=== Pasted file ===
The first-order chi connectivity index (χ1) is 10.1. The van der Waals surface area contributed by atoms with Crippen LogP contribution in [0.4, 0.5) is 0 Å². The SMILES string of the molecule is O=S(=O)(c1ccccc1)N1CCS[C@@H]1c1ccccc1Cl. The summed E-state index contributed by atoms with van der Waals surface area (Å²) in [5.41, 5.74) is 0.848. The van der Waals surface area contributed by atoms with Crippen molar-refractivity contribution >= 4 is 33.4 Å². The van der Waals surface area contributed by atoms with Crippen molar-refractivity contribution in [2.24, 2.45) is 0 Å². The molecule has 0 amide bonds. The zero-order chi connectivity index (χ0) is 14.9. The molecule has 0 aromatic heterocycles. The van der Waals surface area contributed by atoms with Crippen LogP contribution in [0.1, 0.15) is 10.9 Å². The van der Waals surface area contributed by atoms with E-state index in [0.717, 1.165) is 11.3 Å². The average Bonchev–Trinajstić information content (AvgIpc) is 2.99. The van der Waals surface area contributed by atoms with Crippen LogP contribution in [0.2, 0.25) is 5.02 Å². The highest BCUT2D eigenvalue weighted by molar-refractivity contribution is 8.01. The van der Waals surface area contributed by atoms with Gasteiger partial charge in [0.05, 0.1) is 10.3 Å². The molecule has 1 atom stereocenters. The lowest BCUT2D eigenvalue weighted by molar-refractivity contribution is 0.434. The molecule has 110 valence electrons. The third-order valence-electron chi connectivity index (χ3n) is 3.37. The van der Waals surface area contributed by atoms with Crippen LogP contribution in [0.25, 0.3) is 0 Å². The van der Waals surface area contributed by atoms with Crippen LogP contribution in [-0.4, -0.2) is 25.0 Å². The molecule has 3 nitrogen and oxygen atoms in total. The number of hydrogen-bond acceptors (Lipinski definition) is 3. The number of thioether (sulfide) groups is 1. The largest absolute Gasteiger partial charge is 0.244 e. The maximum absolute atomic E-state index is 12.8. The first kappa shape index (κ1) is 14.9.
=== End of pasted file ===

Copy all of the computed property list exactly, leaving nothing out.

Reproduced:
The first-order chi connectivity index (χ1) is 10.1. The van der Waals surface area contributed by atoms with Crippen LogP contribution in [0.4, 0.5) is 0 Å². The SMILES string of the molecule is O=S(=O)(c1ccccc1)N1CCS[C@@H]1c1ccccc1Cl. The summed E-state index contributed by atoms with van der Waals surface area (Å²) in [5.41, 5.74) is 0.848. The van der Waals surface area contributed by atoms with Crippen molar-refractivity contribution >= 4 is 33.4 Å². The van der Waals surface area contributed by atoms with Crippen molar-refractivity contribution in [2.24, 2.45) is 0 Å². The molecule has 0 amide bonds. The zero-order chi connectivity index (χ0) is 14.9. The molecule has 0 aromatic heterocycles. The van der Waals surface area contributed by atoms with Crippen LogP contribution in [0.1, 0.15) is 10.9 Å². The van der Waals surface area contributed by atoms with E-state index in [0.717, 1.165) is 11.3 Å². The average Bonchev–Trinajstić information content (AvgIpc) is 2.99. The van der Waals surface area contributed by atoms with Crippen LogP contribution in [0.2, 0.25) is 5.02 Å². The highest BCUT2D eigenvalue weighted by molar-refractivity contribution is 8.01. The van der Waals surface area contributed by atoms with Gasteiger partial charge in [0.05, 0.1) is 10.3 Å². The molecule has 1 atom stereocenters. The lowest BCUT2D eigenvalue weighted by molar-refractivity contribution is 0.434. The molecule has 110 valence electrons. The third-order valence-electron chi connectivity index (χ3n) is 3.37. The van der Waals surface area contributed by atoms with Crippen LogP contribution in [0.25, 0.3) is 0 Å². The van der Waals surface area contributed by atoms with Crippen LogP contribution in [-0.4, -0.2) is 25.0 Å². The molecule has 3 nitrogen and oxygen atoms in total. The number of hydrogen-bond acceptors (Lipinski definition) is 3. The number of thioether (sulfide) groups is 1. The largest absolute Gasteiger partial charge is 0.244 e. The maximum absolute atomic E-state index is 12.8. The first kappa shape index (κ1) is 14.9.